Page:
Remembering Stalingrad Victory
2 February 2013
Today, February 2, is the day victory in the Stalingrad Battle was finally achieved by the heroic Red Army and the Nazis tasted defeat for the first time.
Russian lawmakers said the city of Volgograd will regain its wartime name – Stalingrad – but only for six days a year. Stalingrad’s first “return” marks the 70th anniversary of Stalingrad Battle victory as Russia remembers the events that turned the tide of WWII.
From now on, the southern Russian city will be referred to as “hero-city Stalingrad” during memorial events, local deputies have decided.
The name will be used symbolically, and only on the days when historic events related to World War II are observed, the officials said. This effectively means six days of “Stalingrad” a year.
The decision was made to honor the contribution the city made to the war effort in response to multiple requests from veterans, local MPs explained. There is no connection between the move and an initiative by the Communist party to restore the city’s Soviet-era name, a Volgograd deputy told Interfax.
Founded in 1589 and originally named Tsaritsyn, the city was renamed after Joseph Stalin in 1925. The name was changed to Volgograd in 1961 by Nikita Khrushchev as part of his de-Stalinization policy.
But it is for the savage Battle of Stalingrad the city is best known both nationally and worldwide, supporters of the permanent name change argue.
The Battle of Stalingrad was one of the major turning points of World War II. It lasted between August 23, 1942 and February 2, 1943. It was one of the bloodiest battles in the human history, claiming nearly 2 million lives on both sides.
Volgograd is dotted with memorial sites dedicated to the staunch resistance of the Russian soldiers and population, such as Mamayev Kurgan, the Flour Mill, or Pavlov’s House, which became so symbolic they’ve been shown in movies and video games. Some of the prominent heroes like the Soviet sniper Vasily Zaitsev have also been dramatized in Hollywood movies.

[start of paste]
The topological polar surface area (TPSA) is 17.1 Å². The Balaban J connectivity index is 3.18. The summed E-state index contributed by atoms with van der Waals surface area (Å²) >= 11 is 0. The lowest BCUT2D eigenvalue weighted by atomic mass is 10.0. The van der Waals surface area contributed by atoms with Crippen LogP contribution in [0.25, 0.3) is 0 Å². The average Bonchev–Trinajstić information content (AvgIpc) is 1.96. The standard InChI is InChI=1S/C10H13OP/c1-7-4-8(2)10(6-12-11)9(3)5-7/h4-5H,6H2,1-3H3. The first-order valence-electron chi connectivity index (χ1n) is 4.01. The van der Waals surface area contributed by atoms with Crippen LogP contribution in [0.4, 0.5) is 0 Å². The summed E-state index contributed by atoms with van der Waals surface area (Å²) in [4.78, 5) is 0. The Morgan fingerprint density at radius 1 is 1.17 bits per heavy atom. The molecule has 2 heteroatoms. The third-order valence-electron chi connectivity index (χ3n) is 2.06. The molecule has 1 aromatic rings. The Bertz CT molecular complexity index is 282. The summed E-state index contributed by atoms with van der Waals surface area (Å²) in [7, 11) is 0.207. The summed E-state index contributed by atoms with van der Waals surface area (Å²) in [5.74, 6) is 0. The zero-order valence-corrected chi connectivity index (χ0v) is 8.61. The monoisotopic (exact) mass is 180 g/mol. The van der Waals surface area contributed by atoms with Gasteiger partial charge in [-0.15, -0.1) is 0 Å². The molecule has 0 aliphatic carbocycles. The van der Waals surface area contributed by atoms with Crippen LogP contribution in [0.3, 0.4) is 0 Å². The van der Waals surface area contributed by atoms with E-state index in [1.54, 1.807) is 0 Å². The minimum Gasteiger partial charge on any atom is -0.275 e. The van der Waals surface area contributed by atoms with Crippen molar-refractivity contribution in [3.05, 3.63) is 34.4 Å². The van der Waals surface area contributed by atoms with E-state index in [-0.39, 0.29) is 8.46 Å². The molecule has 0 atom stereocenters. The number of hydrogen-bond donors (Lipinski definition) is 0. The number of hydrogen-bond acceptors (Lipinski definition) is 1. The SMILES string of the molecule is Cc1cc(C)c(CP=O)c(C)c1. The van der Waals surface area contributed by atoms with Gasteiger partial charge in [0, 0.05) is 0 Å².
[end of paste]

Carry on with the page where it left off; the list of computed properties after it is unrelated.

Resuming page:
This Saturday, February 2, 2013, 70 years after the epic battle, Volgograd will host large-scale celebrations for victory in the Battle of Stalingrad. It marks the day when Nazi troops headed by field marshal Paulus fully surrendered to the Soviet army.
A military parade with 650 people marching, led by a legendary T-34 Soviet tank and the unveiling of massive celebratory salute will be among the events. Numerous street re-enactments are also anticipated, including a staged capture of a German field marshal and troops by Soviet soldiers.
Great Patriotic War veterans, including those who fought at Stalingrad, will be among the most honored guests. Hundreds of volunteers from 27 regions of Russia are said to be taking part in organizing events for the surviving soldiers.
Russian President Vladimir Putin said he will take part in the February 2 celebrations.
Public buses bearing portraits of Joseph Stalin will appear on the streets of several Russian cities on February 2 – the 70th anniversary of the Red Army’s victory in the Battle of Stalingrad.
Dubbed ‘Victory Bus,’ the initiative was organized through private donations and the support of Russia’s Communist party (KPRF) and several other public organizations.
In the city of Volgograd (formerly known as Stalingrad) five mini-buses with the portrait of the Soviet leader will operate until May 9, when Russia celebrates the defeat of Nazi Germany in World War II.
In Russia’s Northern capital, St. Petersburg, a free bus will circulate though the city’s center on February 2. Citizens of Chita in Eastern Siberia will also have a chance to ride on the so-called ‘Stalinobus’.
All of the vehicles belong to private transport companies, ‘Victory Bus’ coordinator Aleksey Roerich told Izvestia daily.
The initiative has already sparked criticism from rights activists, politicians and nationalists.
However, the organizers are confident that the action is completely legal.
“We don’t paint swastikas. Thank God, Communist ideology and Stalin’s image have not been officially condemned. We only urge the preservation of memory of the WWII victory and people who contributed to it,” Izvestia quoted ‘Victory Bus’ organizers as saying.
Comments are moderated